Our Armenian friend and coworker Maria says that perhaps Jarred simply has very selective tastes and those restaurants do not, as a rule, accommodate special requests. I suppose that would be the only logical explanation!
Below are a few more humorous examples of Armenian "customer disservice."
While shopping for Nathan's school supplies, I asked the store clerk if there were any Lightning McQueen backpacks. She showed me a big, red one that was on display. It was rather large for Nathan, so I asked if there were any others -- preferably smaller ones. She indicated that the only smaller backpacks available featured non-Cars characters, so I was willing to settle for the red one. A few minutes after paying and leaving the shop, I had to return to ask a question. There at the counter, the same clerk was unwrapping a brand new Lightning McQueen backback -- a blue one -- to replace the red one I had taken from the display. While it didn't appear to be any smaller than the one I had just purchased, it would have been nice to know I had my choice of colors!
An inconvenience we face on a regular basis is taxi drivers not having change -- or at least acting like they don't. Considering that the average ride across town costs 700-800 dram, you're pretty much S.O.L. if you try to pay with anything larger than a 1000-dram note, but for some drivers, even this is too much. Because a couple hundred dram works out to be less than one US dollar, it's not usually worth the hassle to argue with the driver, but sometimes, out of principle (and when we're not in a hurry), we a use passive, nonthreatening technique to make sure we receive what is rightfully ours: we refuse to get out of the car. We just sit there, leaning back comfortably, and make it clear that we're not leaving until he provides us with correct change. Most of the time, once the driver gets the message, he will suddenly "remember" that he has some more coins in the glove compartment or elsewhere, and we'll be merrily on our way. But if he honestly doesn't have the money, this technique sufficiently motivates him to get out of the car and make change at the nearest shop or drink stand. I imagine this could be an especially important tip for travelers or foreigners, since taxi drivers often try to take advantage of people who don't speak one of the local languages.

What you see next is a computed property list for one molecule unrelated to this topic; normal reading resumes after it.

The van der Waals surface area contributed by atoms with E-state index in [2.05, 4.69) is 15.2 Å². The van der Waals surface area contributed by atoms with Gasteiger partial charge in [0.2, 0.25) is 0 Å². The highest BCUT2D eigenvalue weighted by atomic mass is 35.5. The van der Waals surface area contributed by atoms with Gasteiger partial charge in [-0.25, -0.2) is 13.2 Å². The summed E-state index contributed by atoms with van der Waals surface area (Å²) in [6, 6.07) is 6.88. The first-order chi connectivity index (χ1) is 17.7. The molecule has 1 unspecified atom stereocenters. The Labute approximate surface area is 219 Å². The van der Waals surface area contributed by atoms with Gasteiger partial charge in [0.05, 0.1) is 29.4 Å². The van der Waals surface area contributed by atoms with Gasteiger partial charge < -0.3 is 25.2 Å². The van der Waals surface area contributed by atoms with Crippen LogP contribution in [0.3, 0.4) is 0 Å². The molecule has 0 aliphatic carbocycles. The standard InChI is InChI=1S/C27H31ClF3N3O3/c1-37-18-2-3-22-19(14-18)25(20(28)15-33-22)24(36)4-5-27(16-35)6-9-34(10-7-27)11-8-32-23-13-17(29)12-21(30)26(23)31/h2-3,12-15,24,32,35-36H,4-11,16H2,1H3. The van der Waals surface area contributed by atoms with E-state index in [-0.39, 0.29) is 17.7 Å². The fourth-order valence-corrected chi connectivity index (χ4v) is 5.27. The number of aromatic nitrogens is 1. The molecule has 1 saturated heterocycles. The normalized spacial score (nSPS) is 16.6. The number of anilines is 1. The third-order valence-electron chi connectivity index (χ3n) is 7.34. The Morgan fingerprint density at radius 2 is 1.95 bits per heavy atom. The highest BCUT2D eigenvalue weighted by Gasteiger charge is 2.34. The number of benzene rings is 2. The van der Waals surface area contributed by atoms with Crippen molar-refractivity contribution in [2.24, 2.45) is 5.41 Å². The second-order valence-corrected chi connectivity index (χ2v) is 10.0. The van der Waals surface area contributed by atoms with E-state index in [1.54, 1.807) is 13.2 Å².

When shopping, especially at clothing stores, you (by which I mean Westerners) may be surprised to find that one of the lovely young female shop attendants seems to be stalking you and monitoring your every move. Particularly disturbing is the fact that she is staring at you with a very serious countenance. Don't be alarmed; this is typical behavior. This girl is performing two duties at once: keeping an eye on you to make sure you don't try to steal anything and making herself available should you have any questions or wish to try something on. Apparently, her third job responsibility is sending mixed messages about how the store feels about their customers.